EU biofuels: Palm oil boom harms indigenous people, Indonesian expert warns policy makers – CIDSE
Rahmawati Retno Winarni (Photo Misereor)

EU biofuels: Palm oil boom harms indigenous people, Indonesian expert warns policy makers

EU biofuels: Palm oil boom harms indigenous people, Indonesian expert warns policy makers at the EU Dev Days

CIDSE MEDIA ADVISORY, 9 October 2012

(Brussels, 9/10/2012) At the 2012 European Development Days (EDDs, Brussels, 16 and 17 October) Rahmawati Retno Winarni will discuss the impacts of EU biofuels policy with experts from EU institutions, NGOs, and business. The Programme Director of Sawit Watch, a leading civil society organisation monitoring palm production (Sawit means oil palm) will take part in a debate co-organised by the international alliance of Catholic development agencies CIDSE.

Biofuels are under scrutiny in Brussels, as the European Commission admitted last September it needs to rethink its biofuels policy because of the impacts fuel made from food crops may have on food security.

Rahmawati Retno Winari is a leading figure in the Indonesian roundtable discussing sustainability standards among government, company and civil society representatives. She strives for more sustainable palm oil production in Indonesia, working with small farmers, workers and indigenous peoples affected by adverse impacts of this production, to strengthen their livelihoods. At the European Development Days she will speak from direct experience:

“Palm oil is far from a sustainable solution for indigenous people in Indonesia. They lose their land and forest resources, drink polluted water, are treated unequally for their work on the plantations and if they protest they face violence. As Indonesian biofuels also fuel Europe’s thirst for energy I believe EU policy makers should be aware of how the palm oil boom harms people and their environment,” Winarni said about her participation at the EDDs.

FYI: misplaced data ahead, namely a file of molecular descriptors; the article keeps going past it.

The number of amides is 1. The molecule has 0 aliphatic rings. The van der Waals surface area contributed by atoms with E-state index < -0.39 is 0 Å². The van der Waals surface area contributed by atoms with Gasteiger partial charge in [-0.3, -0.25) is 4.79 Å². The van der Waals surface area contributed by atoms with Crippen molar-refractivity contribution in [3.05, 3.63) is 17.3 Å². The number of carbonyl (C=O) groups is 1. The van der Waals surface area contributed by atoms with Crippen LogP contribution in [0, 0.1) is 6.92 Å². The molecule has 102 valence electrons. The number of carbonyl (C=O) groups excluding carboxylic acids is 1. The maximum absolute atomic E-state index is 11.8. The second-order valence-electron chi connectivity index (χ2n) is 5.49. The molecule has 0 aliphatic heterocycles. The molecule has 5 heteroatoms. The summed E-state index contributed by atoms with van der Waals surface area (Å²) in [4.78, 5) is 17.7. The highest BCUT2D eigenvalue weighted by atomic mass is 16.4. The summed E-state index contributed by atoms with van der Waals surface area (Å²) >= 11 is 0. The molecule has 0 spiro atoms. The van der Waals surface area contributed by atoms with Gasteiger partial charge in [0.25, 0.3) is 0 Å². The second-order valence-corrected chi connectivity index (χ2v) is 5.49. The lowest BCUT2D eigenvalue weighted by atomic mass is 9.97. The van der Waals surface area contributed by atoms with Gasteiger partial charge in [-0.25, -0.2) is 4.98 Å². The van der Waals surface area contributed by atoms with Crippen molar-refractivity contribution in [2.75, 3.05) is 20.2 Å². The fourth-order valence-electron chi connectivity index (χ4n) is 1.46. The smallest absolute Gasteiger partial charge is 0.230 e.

Indonesian biodiesel export increased from 563 million liters in 2010 to 1,225 million liters in 2011. Europe has become a single largest market for Indonesia; 39 percent of total European biodiesel import in 2011 came from Indonesia, up from 9 percent in 2008.*

Rahmawati Retno Winarni is in Brussels between 16-18 October 2012. To schedule an interview or for more information please contact CIDSE Media and Comunication Officer Roeland Scholtalbers, scholtalbers(at)cidse.org, +32(0)477068384, +32(0)2 282 40 73

Short bios Ms. Winarni

The debate: Promoting biofuels, creating scarcity?, Wed, 17/10/2012 – 14:00 – 15:30, Tour & Taxis, Auditorium D

The European Commission admitted this September that it needs to rethink its biofuels policy, a crucial element of its 2020 renewable energy targets. This follows a weight of calls from NGOs, business leaders and researchers recently to shelve biofuels targets altogether. Plant based biofuels are becoming an increasingly controversial issue, given their potential impact on global food prices and on land rights for people in developing countries. The panel will gather experts from EU institutions, NGOs, and the private sector to confront their views.

Notes to the editors:

Rahmawati Retno Winarni (Photo Misereor)

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